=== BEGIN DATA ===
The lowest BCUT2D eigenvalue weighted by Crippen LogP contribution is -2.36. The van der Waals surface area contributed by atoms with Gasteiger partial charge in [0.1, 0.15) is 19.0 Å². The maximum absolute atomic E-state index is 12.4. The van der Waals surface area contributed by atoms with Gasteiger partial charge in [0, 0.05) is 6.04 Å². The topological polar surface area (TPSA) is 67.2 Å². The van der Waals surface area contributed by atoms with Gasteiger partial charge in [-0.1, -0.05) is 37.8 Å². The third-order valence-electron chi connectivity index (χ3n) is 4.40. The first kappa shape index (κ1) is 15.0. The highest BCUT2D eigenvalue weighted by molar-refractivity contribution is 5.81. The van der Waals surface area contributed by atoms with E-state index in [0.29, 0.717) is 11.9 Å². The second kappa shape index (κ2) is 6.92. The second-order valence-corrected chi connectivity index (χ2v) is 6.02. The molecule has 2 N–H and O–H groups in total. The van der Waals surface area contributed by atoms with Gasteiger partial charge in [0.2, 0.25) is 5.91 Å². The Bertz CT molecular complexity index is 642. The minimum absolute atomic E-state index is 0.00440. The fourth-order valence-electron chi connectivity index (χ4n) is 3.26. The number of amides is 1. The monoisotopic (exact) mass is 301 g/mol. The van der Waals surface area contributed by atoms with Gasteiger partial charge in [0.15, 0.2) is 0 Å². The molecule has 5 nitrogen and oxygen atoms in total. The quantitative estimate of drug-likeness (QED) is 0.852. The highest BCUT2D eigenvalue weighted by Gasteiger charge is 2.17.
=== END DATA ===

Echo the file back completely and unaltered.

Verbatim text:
The lowest BCUT2D eigenvalue weighted by Crippen LogP contribution is -2.36. The van der Waals surface area contributed by atoms with Gasteiger partial charge in [0.1, 0.15) is 19.0 Å². The maximum absolute atomic E-state index is 12.4. The van der Waals surface area contributed by atoms with Gasteiger partial charge in [0, 0.05) is 6.04 Å². The topological polar surface area (TPSA) is 67.2 Å². The van der Waals surface area contributed by atoms with Gasteiger partial charge in [-0.1, -0.05) is 37.8 Å². The third-order valence-electron chi connectivity index (χ3n) is 4.40. The first kappa shape index (κ1) is 15.0. The highest BCUT2D eigenvalue weighted by molar-refractivity contribution is 5.81. The van der Waals surface area contributed by atoms with E-state index in [0.29, 0.717) is 11.9 Å². The second kappa shape index (κ2) is 6.92. The second-order valence-corrected chi connectivity index (χ2v) is 6.02. The molecule has 2 N–H and O–H groups in total. The van der Waals surface area contributed by atoms with Gasteiger partial charge in [0.2, 0.25) is 5.91 Å². The Bertz CT molecular complexity index is 642. The minimum absolute atomic E-state index is 0.00440. The fourth-order valence-electron chi connectivity index (χ4n) is 3.26. The number of amides is 1. The monoisotopic (exact) mass is 301 g/mol. The van der Waals surface area contributed by atoms with Gasteiger partial charge in [0.15, 0.2) is 0 Å². The molecule has 5 nitrogen and oxygen atoms in total. The quantitative estimate of drug-likeness (QED) is 0.852. The highest BCUT2D eigenvalue weighted by Gasteiger charge is 2.17.